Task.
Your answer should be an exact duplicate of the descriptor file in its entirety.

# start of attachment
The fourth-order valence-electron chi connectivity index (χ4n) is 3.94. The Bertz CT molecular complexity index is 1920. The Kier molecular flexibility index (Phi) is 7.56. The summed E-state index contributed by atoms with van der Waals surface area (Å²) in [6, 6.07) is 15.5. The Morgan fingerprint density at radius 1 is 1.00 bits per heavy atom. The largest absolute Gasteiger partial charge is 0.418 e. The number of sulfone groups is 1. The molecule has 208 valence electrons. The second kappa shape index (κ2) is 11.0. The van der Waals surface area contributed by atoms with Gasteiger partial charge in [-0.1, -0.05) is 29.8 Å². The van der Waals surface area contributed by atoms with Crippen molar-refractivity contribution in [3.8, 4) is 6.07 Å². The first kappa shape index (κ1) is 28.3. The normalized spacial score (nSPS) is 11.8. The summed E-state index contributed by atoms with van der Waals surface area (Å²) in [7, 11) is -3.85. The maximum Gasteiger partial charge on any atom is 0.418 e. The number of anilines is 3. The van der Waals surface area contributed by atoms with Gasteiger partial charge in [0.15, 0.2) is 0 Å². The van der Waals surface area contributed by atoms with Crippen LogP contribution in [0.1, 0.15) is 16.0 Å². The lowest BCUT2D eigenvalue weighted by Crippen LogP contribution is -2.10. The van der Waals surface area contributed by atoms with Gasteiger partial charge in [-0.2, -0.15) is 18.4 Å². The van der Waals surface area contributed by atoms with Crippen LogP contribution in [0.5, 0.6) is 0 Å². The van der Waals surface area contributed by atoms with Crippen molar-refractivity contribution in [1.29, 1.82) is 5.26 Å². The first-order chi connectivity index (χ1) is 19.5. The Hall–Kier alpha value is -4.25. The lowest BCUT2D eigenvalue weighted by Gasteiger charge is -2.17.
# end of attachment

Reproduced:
The fourth-order valence-electron chi connectivity index (χ4n) is 3.94. The Bertz CT molecular complexity index is 1920. The Kier molecular flexibility index (Phi) is 7.56. The summed E-state index contributed by atoms with van der Waals surface area (Å²) in [6, 6.07) is 15.5. The Morgan fingerprint density at radius 1 is 1.00 bits per heavy atom. The largest absolute Gasteiger partial charge is 0.418 e. The number of sulfone groups is 1. The molecule has 208 valence electrons. The second kappa shape index (κ2) is 11.0. The van der Waals surface area contributed by atoms with Gasteiger partial charge in [-0.1, -0.05) is 29.8 Å². The van der Waals surface area contributed by atoms with Crippen molar-refractivity contribution in [3.8, 4) is 6.07 Å². The first kappa shape index (κ1) is 28.3. The normalized spacial score (nSPS) is 11.8. The summed E-state index contributed by atoms with van der Waals surface area (Å²) in [7, 11) is -3.85. The maximum Gasteiger partial charge on any atom is 0.418 e. The number of anilines is 3. The van der Waals surface area contributed by atoms with Gasteiger partial charge in [0.15, 0.2) is 0 Å². The van der Waals surface area contributed by atoms with Crippen LogP contribution in [0.1, 0.15) is 16.0 Å². The lowest BCUT2D eigenvalue weighted by Crippen LogP contribution is -2.10. The van der Waals surface area contributed by atoms with Gasteiger partial charge in [-0.2, -0.15) is 18.4 Å². The van der Waals surface area contributed by atoms with Crippen LogP contribution in [0.5, 0.6) is 0 Å². The van der Waals surface area contributed by atoms with Crippen molar-refractivity contribution in [1.29, 1.82) is 5.26 Å². The first-order chi connectivity index (χ1) is 19.5. The Hall–Kier alpha value is -4.25. The lowest BCUT2D eigenvalue weighted by Gasteiger charge is -2.17.